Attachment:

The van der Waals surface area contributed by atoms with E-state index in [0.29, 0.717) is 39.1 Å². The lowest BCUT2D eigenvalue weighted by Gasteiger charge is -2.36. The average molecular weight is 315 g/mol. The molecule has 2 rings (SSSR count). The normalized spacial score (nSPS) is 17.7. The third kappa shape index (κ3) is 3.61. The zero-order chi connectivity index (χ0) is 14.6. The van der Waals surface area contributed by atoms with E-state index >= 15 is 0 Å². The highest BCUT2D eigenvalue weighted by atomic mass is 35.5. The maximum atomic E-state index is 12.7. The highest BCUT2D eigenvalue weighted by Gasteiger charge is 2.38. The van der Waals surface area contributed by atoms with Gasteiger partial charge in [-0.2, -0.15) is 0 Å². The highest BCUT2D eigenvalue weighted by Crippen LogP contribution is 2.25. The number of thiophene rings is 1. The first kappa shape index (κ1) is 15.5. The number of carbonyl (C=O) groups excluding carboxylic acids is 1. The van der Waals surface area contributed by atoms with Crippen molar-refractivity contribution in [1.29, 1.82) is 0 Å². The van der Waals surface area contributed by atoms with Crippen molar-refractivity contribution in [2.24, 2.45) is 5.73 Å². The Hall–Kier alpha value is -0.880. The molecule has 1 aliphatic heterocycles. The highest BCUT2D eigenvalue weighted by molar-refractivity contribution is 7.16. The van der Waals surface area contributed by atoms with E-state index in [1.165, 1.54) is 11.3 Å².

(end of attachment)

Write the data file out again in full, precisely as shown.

The van der Waals surface area contributed by atoms with E-state index in [0.29, 0.717) is 39.1 Å². The lowest BCUT2D eigenvalue weighted by Gasteiger charge is -2.36. The average molecular weight is 315 g/mol. The molecule has 2 rings (SSSR count). The normalized spacial score (nSPS) is 17.7. The third kappa shape index (κ3) is 3.61. The zero-order chi connectivity index (χ0) is 14.6. The van der Waals surface area contributed by atoms with E-state index >= 15 is 0 Å². The highest BCUT2D eigenvalue weighted by atomic mass is 35.5. The maximum atomic E-state index is 12.7. The highest BCUT2D eigenvalue weighted by Gasteiger charge is 2.38. The van der Waals surface area contributed by atoms with Gasteiger partial charge in [-0.2, -0.15) is 0 Å². The highest BCUT2D eigenvalue weighted by Crippen LogP contribution is 2.25. The number of thiophene rings is 1. The first kappa shape index (κ1) is 15.5. The number of carbonyl (C=O) groups excluding carboxylic acids is 1. The van der Waals surface area contributed by atoms with Crippen molar-refractivity contribution in [1.29, 1.82) is 0 Å². The van der Waals surface area contributed by atoms with Crippen molar-refractivity contribution in [2.24, 2.45) is 5.73 Å². The Hall–Kier alpha value is -0.880. The molecule has 1 aliphatic heterocycles. The highest BCUT2D eigenvalue weighted by molar-refractivity contribution is 7.16. The van der Waals surface area contributed by atoms with E-state index in [1.165, 1.54) is 11.3 Å².